This is why I became a community organizer. I wanted to ensure underserved and under-represented communities had the same access to resources and opportunities that the more wealthy sides of town had. It’s been a struggle but one of the roles of an organizer is an agitator. We have to agitate folks to realize that they deserve equity and parity in terms of access to opportunities, quality education, living wage jobs, clean neighborhoods and affordable healthcare, just to name a few. For instance, my mom knew I deserved better but she knew that all all the other neighborhood kids did as well. This is why it’s so important to highlight the disparities that exist in these communities, while working to diminish them. Again, I realized I couldn’t just be mad, so I had to start doing something and leading by example.
Over the years, I turned my passion and love for the community into a 10 year career as a community organizer. I have created place-making events that provided access to healthy food options in food deserts, brought in educational opportunities and training opportunities for small business owners, and created family-friendly environments that focused on the overall health and well being of residents.
In 2013, I co-founded and operated Northside & LOVE (Lifting Our Various Enterprises) for a few years, which was a summer arts and vendors market that took place in the district at Lonnie Miller Park, sponsored by VyStar and Aetna. I also founded and organized Kidpreneur Fest, an annual event that showcases kid entrepreneurs and allows them to pitch their businesses for a chance to win funding for their business. I partnered with State Representative Tracie Davis and the Jacksonville Chamber of Commerce on that event.
I am also the organizer and co-founder of The Melanin Market. The Melanin Market is in its fourth year of operation and serves the community by providing small business owners with resources to grow their businesses, providing healthy food options in a food desert and connecting residents to resources and services needed to enhance the community’s quality of life.
In 2017, I raised over $10,000 for single moms affected by Hurricane Harvey and Irma. As a single mom, I understand the daily struggles even without severe weather shutting down our cities.
I currently serve as Director for the Florida Public Service Union’s Higher Education Campaign (SEIU-FPSU) and previously the State Field Director for the Service Employees International Union of Florida (SEIU FL). I have also served as the North Florida Regional Organizer for New Florida Majority.
As the Higher Education Director, I am working with adjunct professors and getting them organized as we fight for access to quality education and work towards free college. Currently I am a member of a Higher Education Task Force where we are working to draft a plan for reopening our colleges and universities to present to the governor and his official task force. The disparities that exist between larger universities and smaller community and state colleges are comparable to those that I witnessed between magnet and neighborhood schools. This is one of the reasons I entered this race– to fight to fully fund public education.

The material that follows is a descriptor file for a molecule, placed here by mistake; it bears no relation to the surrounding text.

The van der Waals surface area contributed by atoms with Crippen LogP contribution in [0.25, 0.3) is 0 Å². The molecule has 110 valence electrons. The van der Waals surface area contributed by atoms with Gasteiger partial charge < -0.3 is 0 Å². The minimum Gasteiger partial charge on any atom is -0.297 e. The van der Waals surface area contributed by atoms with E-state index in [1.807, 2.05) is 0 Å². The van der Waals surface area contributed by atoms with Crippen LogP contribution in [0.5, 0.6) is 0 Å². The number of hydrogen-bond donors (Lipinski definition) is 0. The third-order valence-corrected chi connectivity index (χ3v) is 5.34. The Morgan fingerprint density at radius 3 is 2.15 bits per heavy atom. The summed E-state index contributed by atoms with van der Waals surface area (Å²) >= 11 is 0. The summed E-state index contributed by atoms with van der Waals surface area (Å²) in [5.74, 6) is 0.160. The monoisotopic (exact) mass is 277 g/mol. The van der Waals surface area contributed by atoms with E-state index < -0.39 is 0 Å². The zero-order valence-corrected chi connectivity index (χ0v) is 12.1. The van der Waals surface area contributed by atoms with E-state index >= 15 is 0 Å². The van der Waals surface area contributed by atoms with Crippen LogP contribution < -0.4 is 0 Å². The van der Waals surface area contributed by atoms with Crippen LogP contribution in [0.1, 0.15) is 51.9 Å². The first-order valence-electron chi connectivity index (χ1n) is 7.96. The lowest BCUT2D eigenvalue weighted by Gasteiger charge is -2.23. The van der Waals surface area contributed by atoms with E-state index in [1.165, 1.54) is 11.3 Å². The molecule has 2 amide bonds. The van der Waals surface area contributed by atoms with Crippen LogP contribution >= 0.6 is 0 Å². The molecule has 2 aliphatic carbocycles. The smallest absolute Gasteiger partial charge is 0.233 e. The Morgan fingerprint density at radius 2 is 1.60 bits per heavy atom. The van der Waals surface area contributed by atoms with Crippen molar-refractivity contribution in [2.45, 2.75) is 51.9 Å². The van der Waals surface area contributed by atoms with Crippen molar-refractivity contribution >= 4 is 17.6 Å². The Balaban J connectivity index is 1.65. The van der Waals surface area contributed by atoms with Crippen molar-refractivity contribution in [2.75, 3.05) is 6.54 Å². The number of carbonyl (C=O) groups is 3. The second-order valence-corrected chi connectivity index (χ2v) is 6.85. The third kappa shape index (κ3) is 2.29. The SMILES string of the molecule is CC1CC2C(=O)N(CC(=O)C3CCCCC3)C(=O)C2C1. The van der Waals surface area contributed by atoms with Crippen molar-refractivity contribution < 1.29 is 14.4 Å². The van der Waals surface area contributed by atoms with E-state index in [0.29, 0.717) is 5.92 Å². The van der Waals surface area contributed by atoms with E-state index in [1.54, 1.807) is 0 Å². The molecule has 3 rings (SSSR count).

In addition to fighting to fully fund public education, my now 12 year old daughter and I travel the country hosting writing workshops in low income communities. This was a direct result of her having issues with reading and insecurities. We wrote a mini-comic book series called The Adventures of Moxie McGriff while she was 7 to increase her love for literacy and diversity in literature. We have now opened a sandwich and smoothie shop in a food desert to assist in lowering the rates of food insecurity. We plan on hiring teens to help them gain real world job experience.
As a former district aide to Florida State Representative Mia Jones, in House District 14, I remember what it was like to have a full time representative and someone who really worked for the community. It is my goal to once again bring a level of professionalism, ethics and accountability to the seat. It is my goal to win this election and take a more hands-on approach in the position.
Upon election, I will move my office back into the district. The current State Rep does not have her office in the district, but rather the mayor’s office thereby making her virtually inaccessible to residents. I will also establish a District 14 advisory committee comprised of diverse residents, business owners, students, parents and community leaders to help me craft and drive policy that affects our community. I also plan to have monthly community conversations and town halls in different areas around the district, so that I can be fully accessible to residents.
I also plan to work to reform the cash bail system. Individuals charged with misdemeanor offenses should not sit in jail due to an inability to pay bail, but that is the case for too many of those living in poverty in this state. I recently served as the deputy director for the national Represent Justice campaign where we fought for comprehensive criminal justice reform.
Florida ranks near the bottom of all states where healthcare access and affordability are concerned, and more than 2 million Floridians are without any form of health insurance coverage. Last year I served on the leadership team for the Medicaid Expansion Campaign in the state of Florida. I plan on continuing that fight to ensure low income families have access to quality healthcare.
A Floridian making minimum wage would need to work 108 hours each week–the equivalent of 3 full-time jobs–to be able to afford the average 2 bedroom apartment in the Sunshine State. I will continue working with unions across the state advocating for an increase in the minimum wage to a living wage.
These are a few of the policies and projects that I have worked on and will continue working on. Being elected would only expand my ability to do more! I would appreciate your support in my efforts to flip this seat BLUE! Please visit my website at angienixon.com to learn more about me and vision for the community.